Lessons from Watching Lesbian Porn in Class

LesSexMonoThe first time I had sex with another woman I had no idea what I was doing. As I started to take off her panties, she said down to me, “Gloves?”

I remember thinking: “What gloves? What for?”

The practice seemed so esoteric to me. From then forth my whole orientation with safer sex altered. As a teen, I had not fully realized my sexuality and only had sex with (cis) guys. I was surrounded by sexual health messages that greatly encourage safety:

Understand birth control options, communicate with partners, get tested, use condoms.

But there was no enthusiasm for queer sexual safety. Saying, “Use gloves” or “Use a sex dam” is very different from “Use a condom”. None of my education went beyond the scope of heterosexual sex; specifically, penis-vagina penetration.

Clearly, this education ill-equipped me for the “real world”. But it also served a deeper function. Excluding information about safer lesbian sex, or more inclusively, sex between people with vulvas, maintained and reinforced the attitude that it’s not “real sex”, and that women-who-have-sex-with-women don’t really need to practice safety.

As a bisexual (cis) woman who has had penis-vaginal sex before, where did I fit into risks? Do people really use dental dams? Are gloves always necessary for manual sex?  If so, why aren’t gloves promoted more among heterosexually-based safety messages? What sexual acts are less risky than others? I soon realized that I was not alone in the confusing and silent knowledge gap. The most powerful moment of this realization happened during a university course lecture in which we watched lesbian porn.

The class was titled, “The Sociology of the HIV/AIDS Pandemic”. That day we were covering the 1988 ACT UP protest of Cosmopolitan Magazine for publishing an article which (very erroneously) claimed that women were unlikely to contract and transmit HIV. The professor then dimmed the lights and switched on a porno short. Current Flow by Jean Carlomusto stars Annie Sprinkle and Joy Brown getting it on with an array of safer sex props ranging from condom covered vibrators to eating pussy with sex dams. The women fuck on the couch while a broadcast of the ACT UP protest faintly play on the television in the background. This video was specifically made to counteract Cosmopolitan. It was one of the first lesbian porn made by and for women that explicitly shows how to have safer sex.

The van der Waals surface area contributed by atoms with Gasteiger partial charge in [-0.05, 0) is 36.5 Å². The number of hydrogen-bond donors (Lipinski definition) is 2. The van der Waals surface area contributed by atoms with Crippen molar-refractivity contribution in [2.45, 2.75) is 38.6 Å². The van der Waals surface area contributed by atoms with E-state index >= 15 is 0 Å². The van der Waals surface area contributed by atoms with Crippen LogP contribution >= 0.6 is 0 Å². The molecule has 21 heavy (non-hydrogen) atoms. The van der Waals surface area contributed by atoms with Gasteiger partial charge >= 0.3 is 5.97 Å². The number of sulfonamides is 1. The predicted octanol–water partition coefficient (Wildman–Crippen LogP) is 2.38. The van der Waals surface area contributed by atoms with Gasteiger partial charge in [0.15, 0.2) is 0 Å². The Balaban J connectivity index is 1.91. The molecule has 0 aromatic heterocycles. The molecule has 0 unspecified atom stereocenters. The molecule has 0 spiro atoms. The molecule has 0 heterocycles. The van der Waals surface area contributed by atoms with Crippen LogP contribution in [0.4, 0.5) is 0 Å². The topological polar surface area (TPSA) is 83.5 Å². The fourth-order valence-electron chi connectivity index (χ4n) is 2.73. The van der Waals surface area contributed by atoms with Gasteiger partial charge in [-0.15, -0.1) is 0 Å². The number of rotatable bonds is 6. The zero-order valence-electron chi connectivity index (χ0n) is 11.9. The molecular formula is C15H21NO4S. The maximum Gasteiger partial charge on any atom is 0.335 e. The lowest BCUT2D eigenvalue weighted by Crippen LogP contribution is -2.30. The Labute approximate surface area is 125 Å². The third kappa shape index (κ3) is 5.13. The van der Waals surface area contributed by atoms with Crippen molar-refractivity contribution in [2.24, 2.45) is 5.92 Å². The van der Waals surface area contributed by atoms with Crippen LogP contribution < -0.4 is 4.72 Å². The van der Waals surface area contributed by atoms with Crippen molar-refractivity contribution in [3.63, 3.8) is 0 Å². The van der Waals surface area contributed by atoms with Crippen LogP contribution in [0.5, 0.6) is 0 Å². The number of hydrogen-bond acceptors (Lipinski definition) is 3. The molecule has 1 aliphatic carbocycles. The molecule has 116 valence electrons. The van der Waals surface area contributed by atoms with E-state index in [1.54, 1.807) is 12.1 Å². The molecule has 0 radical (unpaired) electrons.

The professor then bluntly asked the class, “Who here actually knew how to use a dental dam or understood the function of latex gloves prior to this video?

Only a few raised their hands. Among a group of predominately queer, early twenty-somethings this felt horrifying and shocking.

That activist porno is just as relevant today as it was 24 years ago. Lesbians and women who have sex with women, including those who are FAAB (female-assigned at birth), continue to be overlooked in the HIV epidemic. According to a 2009 review by the GMHC, very little research has devoted to the study of lesbian sexual play yet we are still learning new degrees of STI risks associated with different acts such as manual sex, fisting, tribbing, sharing toys and oral sex.

I’m lucky that my first time having sex with another girl was one that encouraged safer practices. Safety wasn’t optional. It was ethical. And it was hot. It opened up my world and cemented my desire to learn more, inform my options, and talk about safety confidently with other partners. But I know not everyone (and lesbians in particular) experiences such enthusiasm- including a lack of concern from medical professionals who assume “queer* women*” experience almost zero risk of HIV and other serious sexually transmitted infections.

For me, safer sex has developed a whole new dimension of excitement because of the political protest attached to it. Feminist mantra: “The personal is political”. It’s partly an acknowledgement that the sex I have with another woman is very real despite hetero-sexist attitudes. It’s also an intimate act of caring for and protecting each other.

Monologues are independent stories. The opinions shared are the author’s own. For more information on sexual safety for lesbians and women-who-have-sex-with-women, the National LGBT Health Education Center is a good place to start. Please do comment and share other recommended resources below.

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